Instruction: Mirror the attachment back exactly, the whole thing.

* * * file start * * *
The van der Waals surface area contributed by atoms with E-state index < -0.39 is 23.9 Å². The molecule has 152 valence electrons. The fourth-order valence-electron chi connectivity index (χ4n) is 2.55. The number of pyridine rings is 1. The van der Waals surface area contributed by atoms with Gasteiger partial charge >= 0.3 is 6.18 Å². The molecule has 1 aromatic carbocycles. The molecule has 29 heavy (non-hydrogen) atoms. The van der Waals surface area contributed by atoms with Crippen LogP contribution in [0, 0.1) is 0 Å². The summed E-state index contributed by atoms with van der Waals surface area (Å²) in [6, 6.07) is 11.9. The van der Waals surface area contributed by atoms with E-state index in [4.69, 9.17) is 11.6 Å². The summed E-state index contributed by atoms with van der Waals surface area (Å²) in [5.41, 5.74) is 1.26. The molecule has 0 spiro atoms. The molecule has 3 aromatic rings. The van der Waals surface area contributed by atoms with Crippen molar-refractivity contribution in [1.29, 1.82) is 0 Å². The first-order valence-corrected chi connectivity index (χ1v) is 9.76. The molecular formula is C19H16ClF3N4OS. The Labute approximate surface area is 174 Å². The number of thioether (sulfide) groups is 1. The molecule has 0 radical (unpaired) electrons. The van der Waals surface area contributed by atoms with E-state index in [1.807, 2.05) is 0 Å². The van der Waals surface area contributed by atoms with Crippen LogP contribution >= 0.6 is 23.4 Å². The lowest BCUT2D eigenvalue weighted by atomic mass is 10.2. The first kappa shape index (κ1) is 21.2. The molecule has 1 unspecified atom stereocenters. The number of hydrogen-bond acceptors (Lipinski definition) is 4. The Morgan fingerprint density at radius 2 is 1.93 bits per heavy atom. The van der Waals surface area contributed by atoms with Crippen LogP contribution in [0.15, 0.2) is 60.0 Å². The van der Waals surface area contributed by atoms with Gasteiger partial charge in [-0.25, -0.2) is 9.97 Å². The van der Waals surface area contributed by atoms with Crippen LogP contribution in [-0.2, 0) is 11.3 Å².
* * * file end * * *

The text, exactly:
The van der Waals surface area contributed by atoms with E-state index < -0.39 is 23.9 Å². The molecule has 152 valence electrons. The fourth-order valence-electron chi connectivity index (χ4n) is 2.55. The number of pyridine rings is 1. The van der Waals surface area contributed by atoms with Gasteiger partial charge >= 0.3 is 6.18 Å². The molecule has 1 aromatic carbocycles. The molecule has 29 heavy (non-hydrogen) atoms. The van der Waals surface area contributed by atoms with Crippen LogP contribution in [0, 0.1) is 0 Å². The summed E-state index contributed by atoms with van der Waals surface area (Å²) in [6, 6.07) is 11.9. The van der Waals surface area contributed by atoms with E-state index in [4.69, 9.17) is 11.6 Å². The summed E-state index contributed by atoms with van der Waals surface area (Å²) in [5.41, 5.74) is 1.26. The molecule has 0 spiro atoms. The molecule has 3 aromatic rings. The van der Waals surface area contributed by atoms with Crippen molar-refractivity contribution in [1.29, 1.82) is 0 Å². The first-order valence-corrected chi connectivity index (χ1v) is 9.76. The molecular formula is C19H16ClF3N4OS. The Labute approximate surface area is 174 Å². The number of thioether (sulfide) groups is 1. The molecule has 0 radical (unpaired) electrons. The van der Waals surface area contributed by atoms with E-state index in [1.807, 2.05) is 0 Å². The van der Waals surface area contributed by atoms with Crippen LogP contribution >= 0.6 is 23.4 Å². The lowest BCUT2D eigenvalue weighted by atomic mass is 10.2. The first kappa shape index (κ1) is 21.2. The molecule has 1 unspecified atom stereocenters. The number of hydrogen-bond acceptors (Lipinski definition) is 4. The Morgan fingerprint density at radius 2 is 1.93 bits per heavy atom. The van der Waals surface area contributed by atoms with Crippen LogP contribution in [0.15, 0.2) is 60.0 Å². The van der Waals surface area contributed by atoms with Gasteiger partial charge in [-0.25, -0.2) is 9.97 Å². The van der Waals surface area contributed by atoms with Crippen LogP contribution in [-0.2, 0) is 11.3 Å².